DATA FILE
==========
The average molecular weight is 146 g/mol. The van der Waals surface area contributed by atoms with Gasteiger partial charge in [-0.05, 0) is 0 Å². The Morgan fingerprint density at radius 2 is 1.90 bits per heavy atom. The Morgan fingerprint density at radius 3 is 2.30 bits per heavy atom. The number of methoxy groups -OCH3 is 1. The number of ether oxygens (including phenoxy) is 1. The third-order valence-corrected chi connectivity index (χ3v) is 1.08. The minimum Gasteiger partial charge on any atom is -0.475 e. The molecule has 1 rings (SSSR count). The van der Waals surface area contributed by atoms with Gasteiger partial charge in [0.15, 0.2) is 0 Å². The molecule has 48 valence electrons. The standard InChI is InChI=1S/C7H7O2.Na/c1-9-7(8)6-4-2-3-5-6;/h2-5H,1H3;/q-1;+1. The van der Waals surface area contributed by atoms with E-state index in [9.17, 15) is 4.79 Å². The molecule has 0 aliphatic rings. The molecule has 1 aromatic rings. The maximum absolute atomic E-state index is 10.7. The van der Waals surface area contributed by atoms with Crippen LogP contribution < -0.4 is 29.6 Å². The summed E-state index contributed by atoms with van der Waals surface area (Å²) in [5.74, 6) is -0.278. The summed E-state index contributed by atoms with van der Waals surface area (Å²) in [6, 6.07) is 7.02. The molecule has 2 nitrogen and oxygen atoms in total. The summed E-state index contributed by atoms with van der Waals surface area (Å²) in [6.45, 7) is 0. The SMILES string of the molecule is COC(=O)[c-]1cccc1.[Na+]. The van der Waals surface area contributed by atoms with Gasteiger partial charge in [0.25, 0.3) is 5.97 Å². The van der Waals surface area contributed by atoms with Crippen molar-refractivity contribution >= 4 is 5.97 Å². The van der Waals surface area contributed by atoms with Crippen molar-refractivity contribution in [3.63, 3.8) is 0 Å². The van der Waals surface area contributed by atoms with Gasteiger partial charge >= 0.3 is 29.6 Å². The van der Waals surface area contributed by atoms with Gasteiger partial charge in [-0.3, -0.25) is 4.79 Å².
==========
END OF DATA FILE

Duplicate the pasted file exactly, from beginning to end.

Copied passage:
The average molecular weight is 146 g/mol. The van der Waals surface area contributed by atoms with Gasteiger partial charge in [-0.05, 0) is 0 Å². The Morgan fingerprint density at radius 2 is 1.90 bits per heavy atom. The Morgan fingerprint density at radius 3 is 2.30 bits per heavy atom. The number of methoxy groups -OCH3 is 1. The number of ether oxygens (including phenoxy) is 1. The third-order valence-corrected chi connectivity index (χ3v) is 1.08. The minimum Gasteiger partial charge on any atom is -0.475 e. The molecule has 1 rings (SSSR count). The van der Waals surface area contributed by atoms with Gasteiger partial charge in [0.15, 0.2) is 0 Å². The molecule has 48 valence electrons. The standard InChI is InChI=1S/C7H7O2.Na/c1-9-7(8)6-4-2-3-5-6;/h2-5H,1H3;/q-1;+1. The van der Waals surface area contributed by atoms with E-state index in [9.17, 15) is 4.79 Å². The molecule has 0 aliphatic rings. The molecule has 1 aromatic rings. The maximum absolute atomic E-state index is 10.7. The van der Waals surface area contributed by atoms with Crippen LogP contribution < -0.4 is 29.6 Å². The summed E-state index contributed by atoms with van der Waals surface area (Å²) in [5.74, 6) is -0.278. The summed E-state index contributed by atoms with van der Waals surface area (Å²) in [6, 6.07) is 7.02. The molecule has 2 nitrogen and oxygen atoms in total. The summed E-state index contributed by atoms with van der Waals surface area (Å²) in [6.45, 7) is 0. The SMILES string of the molecule is COC(=O)[c-]1cccc1.[Na+]. The van der Waals surface area contributed by atoms with Gasteiger partial charge in [0.25, 0.3) is 5.97 Å². The van der Waals surface area contributed by atoms with Crippen molar-refractivity contribution >= 4 is 5.97 Å². The van der Waals surface area contributed by atoms with Crippen molar-refractivity contribution in [3.63, 3.8) is 0 Å². The van der Waals surface area contributed by atoms with Gasteiger partial charge >= 0.3 is 29.6 Å². The van der Waals surface area contributed by atoms with Gasteiger partial charge in [-0.3, -0.25) is 4.79 Å².